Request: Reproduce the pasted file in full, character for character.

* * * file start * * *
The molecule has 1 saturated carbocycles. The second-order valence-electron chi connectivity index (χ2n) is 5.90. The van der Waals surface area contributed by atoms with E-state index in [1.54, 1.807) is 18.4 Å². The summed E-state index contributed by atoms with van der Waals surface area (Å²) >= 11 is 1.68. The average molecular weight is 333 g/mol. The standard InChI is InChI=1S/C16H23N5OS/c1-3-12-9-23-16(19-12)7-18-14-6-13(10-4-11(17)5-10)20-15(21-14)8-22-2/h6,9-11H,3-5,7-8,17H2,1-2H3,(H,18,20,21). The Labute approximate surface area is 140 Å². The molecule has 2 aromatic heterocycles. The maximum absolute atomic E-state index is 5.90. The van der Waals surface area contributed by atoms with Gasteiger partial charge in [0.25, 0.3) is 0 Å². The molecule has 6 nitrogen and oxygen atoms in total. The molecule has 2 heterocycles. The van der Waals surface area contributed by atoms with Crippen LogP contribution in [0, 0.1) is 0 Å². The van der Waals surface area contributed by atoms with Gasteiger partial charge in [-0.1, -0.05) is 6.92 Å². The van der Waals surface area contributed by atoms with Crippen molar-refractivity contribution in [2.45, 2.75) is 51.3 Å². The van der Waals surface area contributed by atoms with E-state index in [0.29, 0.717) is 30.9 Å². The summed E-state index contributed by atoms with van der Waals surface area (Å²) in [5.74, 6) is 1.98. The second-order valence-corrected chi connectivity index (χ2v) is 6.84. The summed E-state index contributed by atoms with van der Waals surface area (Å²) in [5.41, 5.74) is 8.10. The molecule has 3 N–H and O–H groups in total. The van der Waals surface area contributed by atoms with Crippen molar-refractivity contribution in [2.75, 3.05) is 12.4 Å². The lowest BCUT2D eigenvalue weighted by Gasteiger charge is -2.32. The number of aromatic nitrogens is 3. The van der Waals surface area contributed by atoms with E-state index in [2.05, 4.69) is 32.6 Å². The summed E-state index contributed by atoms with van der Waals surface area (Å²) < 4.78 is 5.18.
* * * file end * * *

The molecule has 1 saturated carbocycles. The second-order valence-electron chi connectivity index (χ2n) is 5.90. The van der Waals surface area contributed by atoms with E-state index in [1.54, 1.807) is 18.4 Å². The summed E-state index contributed by atoms with van der Waals surface area (Å²) >= 11 is 1.68. The average molecular weight is 333 g/mol. The standard InChI is InChI=1S/C16H23N5OS/c1-3-12-9-23-16(19-12)7-18-14-6-13(10-4-11(17)5-10)20-15(21-14)8-22-2/h6,9-11H,3-5,7-8,17H2,1-2H3,(H,18,20,21). The Labute approximate surface area is 140 Å². The molecule has 2 aromatic heterocycles. The maximum absolute atomic E-state index is 5.90. The van der Waals surface area contributed by atoms with Gasteiger partial charge in [0.25, 0.3) is 0 Å². The molecule has 6 nitrogen and oxygen atoms in total. The molecule has 2 heterocycles. The van der Waals surface area contributed by atoms with Crippen LogP contribution in [0, 0.1) is 0 Å². The van der Waals surface area contributed by atoms with Gasteiger partial charge in [-0.1, -0.05) is 6.92 Å². The van der Waals surface area contributed by atoms with Crippen molar-refractivity contribution in [2.45, 2.75) is 51.3 Å². The van der Waals surface area contributed by atoms with E-state index in [0.29, 0.717) is 30.9 Å². The summed E-state index contributed by atoms with van der Waals surface area (Å²) in [5.74, 6) is 1.98. The second-order valence-corrected chi connectivity index (χ2v) is 6.84. The summed E-state index contributed by atoms with van der Waals surface area (Å²) in [5.41, 5.74) is 8.10. The molecule has 3 N–H and O–H groups in total. The van der Waals surface area contributed by atoms with Crippen molar-refractivity contribution in [2.75, 3.05) is 12.4 Å². The lowest BCUT2D eigenvalue weighted by Gasteiger charge is -2.32. The number of aromatic nitrogens is 3. The van der Waals surface area contributed by atoms with E-state index in [2.05, 4.69) is 32.6 Å². The summed E-state index contributed by atoms with van der Waals surface area (Å²) < 4.78 is 5.18.